We also looked to German expressionism for inspiration, particularly playing with shadow and light. Our aesthetic choices are in the service of praising beauty and emotion. The film’s music is a character in itself. At times minimalist, then symphonic, it is be of Russian inspiration (Korsakov, Rachmaninov). There are also bursts of traditional Iranian music, including the use of the zarb (Iranian percussion instrument) and the tar (traditional lute). Olivier Bernet, the composer of Persepolis, worked with us again on this new project.

Chicken with Plums is the second volume in a trilogy that began with Persepolis and which will end with The Eleventh Laureate. This trilogy traces several generations of a family and a country in the 20th century.

Persepolis tells the story of a family caught in the torments of war and revolution between 1974 and 1994. Chicken with Plums covers the history of this same family between 1930 and 1990. Always against a political background: the U.S. coup d’etat of the 50s, the imprisonment of Nasser’s brother Abdi (the grandfather and communist prince in Persepolis), and the female character Irane referring to the country Iran (just as France is also a woman’s first name), a symbol of a lost love and a lost dream. The Eleventh Laureate, the third volume, will address another part of this family between 1900 and 1960.

PS: Azrael is the name of the angel of death in biblical and Koranic traditions.

About Outside the Box [Office]

Outside the Box [Office] is a weekly showcase for upcoming releases highlighting world cinema, documentary and independent film titles. Recognizing a need for greater diversity on campus, the series will draw from around the globe to present movies that may challenge, inspire or simply entertain.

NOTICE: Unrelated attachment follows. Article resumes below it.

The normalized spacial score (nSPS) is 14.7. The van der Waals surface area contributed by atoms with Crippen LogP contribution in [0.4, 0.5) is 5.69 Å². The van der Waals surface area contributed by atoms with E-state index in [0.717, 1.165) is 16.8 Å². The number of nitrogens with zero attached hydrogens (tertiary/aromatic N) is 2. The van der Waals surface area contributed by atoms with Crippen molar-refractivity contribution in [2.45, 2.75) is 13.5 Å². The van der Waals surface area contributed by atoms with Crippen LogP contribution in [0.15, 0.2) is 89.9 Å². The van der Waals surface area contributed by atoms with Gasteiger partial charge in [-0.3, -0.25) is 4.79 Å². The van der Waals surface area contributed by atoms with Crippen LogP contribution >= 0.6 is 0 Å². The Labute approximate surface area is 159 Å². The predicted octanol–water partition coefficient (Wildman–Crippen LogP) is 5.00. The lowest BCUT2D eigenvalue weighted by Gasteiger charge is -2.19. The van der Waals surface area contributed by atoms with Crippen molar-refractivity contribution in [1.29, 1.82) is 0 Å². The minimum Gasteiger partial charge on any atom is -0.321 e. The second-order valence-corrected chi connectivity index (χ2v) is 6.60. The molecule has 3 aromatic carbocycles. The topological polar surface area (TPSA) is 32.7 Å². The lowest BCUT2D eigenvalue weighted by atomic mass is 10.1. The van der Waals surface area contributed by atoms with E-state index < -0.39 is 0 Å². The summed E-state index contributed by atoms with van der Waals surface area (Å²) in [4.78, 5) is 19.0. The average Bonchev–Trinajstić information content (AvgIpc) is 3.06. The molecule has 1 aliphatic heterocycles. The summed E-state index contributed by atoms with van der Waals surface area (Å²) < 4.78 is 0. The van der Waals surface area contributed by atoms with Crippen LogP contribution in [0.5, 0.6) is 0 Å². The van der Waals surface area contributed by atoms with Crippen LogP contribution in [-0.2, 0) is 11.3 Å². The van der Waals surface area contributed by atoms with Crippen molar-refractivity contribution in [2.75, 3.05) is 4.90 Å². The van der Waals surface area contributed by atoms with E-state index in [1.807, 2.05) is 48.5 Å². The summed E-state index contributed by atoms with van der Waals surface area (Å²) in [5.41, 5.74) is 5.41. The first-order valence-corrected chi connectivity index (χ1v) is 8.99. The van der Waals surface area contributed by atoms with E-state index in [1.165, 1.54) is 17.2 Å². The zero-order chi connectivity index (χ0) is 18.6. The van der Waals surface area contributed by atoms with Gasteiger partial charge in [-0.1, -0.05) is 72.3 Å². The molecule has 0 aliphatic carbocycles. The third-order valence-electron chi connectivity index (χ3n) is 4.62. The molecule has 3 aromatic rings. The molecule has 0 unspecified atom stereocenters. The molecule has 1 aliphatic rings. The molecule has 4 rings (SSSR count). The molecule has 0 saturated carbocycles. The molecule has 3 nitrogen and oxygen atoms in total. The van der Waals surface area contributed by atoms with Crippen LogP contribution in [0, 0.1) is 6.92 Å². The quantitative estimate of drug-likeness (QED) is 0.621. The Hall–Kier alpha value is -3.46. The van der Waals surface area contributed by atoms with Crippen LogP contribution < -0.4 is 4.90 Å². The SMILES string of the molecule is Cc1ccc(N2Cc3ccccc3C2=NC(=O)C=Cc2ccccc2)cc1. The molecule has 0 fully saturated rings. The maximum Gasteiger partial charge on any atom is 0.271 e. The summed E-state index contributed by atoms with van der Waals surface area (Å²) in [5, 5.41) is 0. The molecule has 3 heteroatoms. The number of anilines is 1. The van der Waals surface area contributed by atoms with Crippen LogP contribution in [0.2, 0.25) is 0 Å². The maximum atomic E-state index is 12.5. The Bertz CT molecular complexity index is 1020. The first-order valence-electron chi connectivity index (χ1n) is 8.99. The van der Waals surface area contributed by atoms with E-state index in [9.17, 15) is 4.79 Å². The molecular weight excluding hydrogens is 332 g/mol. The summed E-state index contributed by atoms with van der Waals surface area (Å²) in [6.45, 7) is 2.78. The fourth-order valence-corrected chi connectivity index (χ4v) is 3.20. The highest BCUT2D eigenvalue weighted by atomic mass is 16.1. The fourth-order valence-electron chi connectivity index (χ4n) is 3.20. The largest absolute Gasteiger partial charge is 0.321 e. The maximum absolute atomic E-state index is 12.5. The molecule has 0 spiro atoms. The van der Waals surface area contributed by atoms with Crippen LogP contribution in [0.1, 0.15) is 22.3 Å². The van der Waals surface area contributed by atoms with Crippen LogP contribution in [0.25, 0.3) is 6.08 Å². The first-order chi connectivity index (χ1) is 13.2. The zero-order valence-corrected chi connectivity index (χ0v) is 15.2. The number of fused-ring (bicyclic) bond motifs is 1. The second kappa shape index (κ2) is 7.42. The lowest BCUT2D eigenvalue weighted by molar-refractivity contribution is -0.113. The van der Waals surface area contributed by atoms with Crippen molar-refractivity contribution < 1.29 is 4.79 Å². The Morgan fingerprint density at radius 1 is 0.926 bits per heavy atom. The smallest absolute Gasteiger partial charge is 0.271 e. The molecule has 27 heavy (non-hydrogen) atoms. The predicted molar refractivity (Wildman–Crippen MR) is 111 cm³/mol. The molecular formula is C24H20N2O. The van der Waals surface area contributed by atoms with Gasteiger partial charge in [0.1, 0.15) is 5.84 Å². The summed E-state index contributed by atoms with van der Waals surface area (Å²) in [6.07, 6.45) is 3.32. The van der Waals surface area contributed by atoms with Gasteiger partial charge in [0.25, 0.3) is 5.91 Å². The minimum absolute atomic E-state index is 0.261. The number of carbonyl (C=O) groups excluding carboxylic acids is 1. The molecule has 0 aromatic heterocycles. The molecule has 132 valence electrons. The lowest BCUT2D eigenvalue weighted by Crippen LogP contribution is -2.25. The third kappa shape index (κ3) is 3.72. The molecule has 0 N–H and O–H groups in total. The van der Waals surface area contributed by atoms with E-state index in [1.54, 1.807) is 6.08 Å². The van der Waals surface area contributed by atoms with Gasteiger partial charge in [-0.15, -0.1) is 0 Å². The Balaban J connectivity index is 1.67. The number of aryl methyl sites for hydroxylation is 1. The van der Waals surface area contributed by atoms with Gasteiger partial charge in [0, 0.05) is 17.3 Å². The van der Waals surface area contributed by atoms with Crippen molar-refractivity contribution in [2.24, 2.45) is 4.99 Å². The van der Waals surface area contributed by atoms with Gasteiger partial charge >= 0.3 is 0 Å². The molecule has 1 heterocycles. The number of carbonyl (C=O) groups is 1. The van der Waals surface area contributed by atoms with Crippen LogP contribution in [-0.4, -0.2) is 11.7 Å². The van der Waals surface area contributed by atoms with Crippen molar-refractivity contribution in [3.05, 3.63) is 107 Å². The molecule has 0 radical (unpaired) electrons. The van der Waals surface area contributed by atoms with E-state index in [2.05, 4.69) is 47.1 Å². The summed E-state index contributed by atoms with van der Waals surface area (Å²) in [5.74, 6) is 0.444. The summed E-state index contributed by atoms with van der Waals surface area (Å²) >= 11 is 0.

To view the calendar of screenings, click here.

Check-In & Reservations

This screening is free of charge and open to the public. Please bring a valid USC ID or print out of your reservation confirmation, which will automatically be sent to your e-mail account upon successfully making an RSVP through this website. Doors will open at 6:30 P.M.

All SCA screenings are OVERBOOKED to ensure seating capacity in the theater, therefore seating is not guaranteed based on RSVPs. The RSVP list will be checked in on a first-come, first-served basis until the theater is full. Once the theater has reached capacity, we will no longer be able to admit guests, regardless of RSVP status.

Parking

The USC School of Cinematic Arts is located at 900 W. 34th St., Los Angeles, CA 90007. Parking passes may be purchased for $8.00 at USC Entrance Gate #5, located at the intersection of W. Jefferson Blvd. & McClintock Avenue. We recommend parking in outdoor Lot M or V, or Parking Structure D, at the far end of 34th Street. Please note that Parking Structure D cannot accommodate tall vehicles such as SUVs. Metered street parking is also available along Jefferson Blvd.

Contact Information

Name: Alessandro Ago
Email: aago@cinema.usc.edu